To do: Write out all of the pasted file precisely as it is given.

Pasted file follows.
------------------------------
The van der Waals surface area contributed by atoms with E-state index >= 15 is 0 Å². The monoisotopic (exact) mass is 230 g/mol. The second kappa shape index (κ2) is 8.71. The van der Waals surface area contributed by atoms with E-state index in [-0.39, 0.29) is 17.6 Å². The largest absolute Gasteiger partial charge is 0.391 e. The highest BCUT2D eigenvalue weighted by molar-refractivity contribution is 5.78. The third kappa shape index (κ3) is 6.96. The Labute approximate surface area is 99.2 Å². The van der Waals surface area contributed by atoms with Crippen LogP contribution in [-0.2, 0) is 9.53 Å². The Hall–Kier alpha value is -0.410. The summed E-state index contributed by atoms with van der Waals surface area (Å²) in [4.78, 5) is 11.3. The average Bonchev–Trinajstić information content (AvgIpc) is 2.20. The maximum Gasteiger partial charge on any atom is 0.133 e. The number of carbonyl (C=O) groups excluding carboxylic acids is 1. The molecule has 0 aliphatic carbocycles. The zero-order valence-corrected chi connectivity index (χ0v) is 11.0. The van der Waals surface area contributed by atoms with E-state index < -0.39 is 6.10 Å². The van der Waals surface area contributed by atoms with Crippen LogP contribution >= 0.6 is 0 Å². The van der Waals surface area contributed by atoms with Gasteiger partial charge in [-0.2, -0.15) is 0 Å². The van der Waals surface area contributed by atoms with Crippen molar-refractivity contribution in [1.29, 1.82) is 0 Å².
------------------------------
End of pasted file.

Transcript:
The van der Waals surface area contributed by atoms with E-state index >= 15 is 0 Å². The monoisotopic (exact) mass is 230 g/mol. The second kappa shape index (κ2) is 8.71. The van der Waals surface area contributed by atoms with E-state index in [-0.39, 0.29) is 17.6 Å². The largest absolute Gasteiger partial charge is 0.391 e. The highest BCUT2D eigenvalue weighted by molar-refractivity contribution is 5.78. The third kappa shape index (κ3) is 6.96. The Labute approximate surface area is 99.2 Å². The van der Waals surface area contributed by atoms with Crippen LogP contribution in [-0.2, 0) is 9.53 Å². The Hall–Kier alpha value is -0.410. The summed E-state index contributed by atoms with van der Waals surface area (Å²) in [4.78, 5) is 11.3. The average Bonchev–Trinajstić information content (AvgIpc) is 2.20. The maximum Gasteiger partial charge on any atom is 0.133 e. The number of carbonyl (C=O) groups excluding carboxylic acids is 1. The molecule has 0 aliphatic carbocycles. The zero-order valence-corrected chi connectivity index (χ0v) is 11.0. The van der Waals surface area contributed by atoms with E-state index < -0.39 is 6.10 Å². The van der Waals surface area contributed by atoms with Crippen LogP contribution >= 0.6 is 0 Å². The van der Waals surface area contributed by atoms with Gasteiger partial charge in [-0.2, -0.15) is 0 Å². The van der Waals surface area contributed by atoms with Crippen molar-refractivity contribution in [1.29, 1.82) is 0 Å².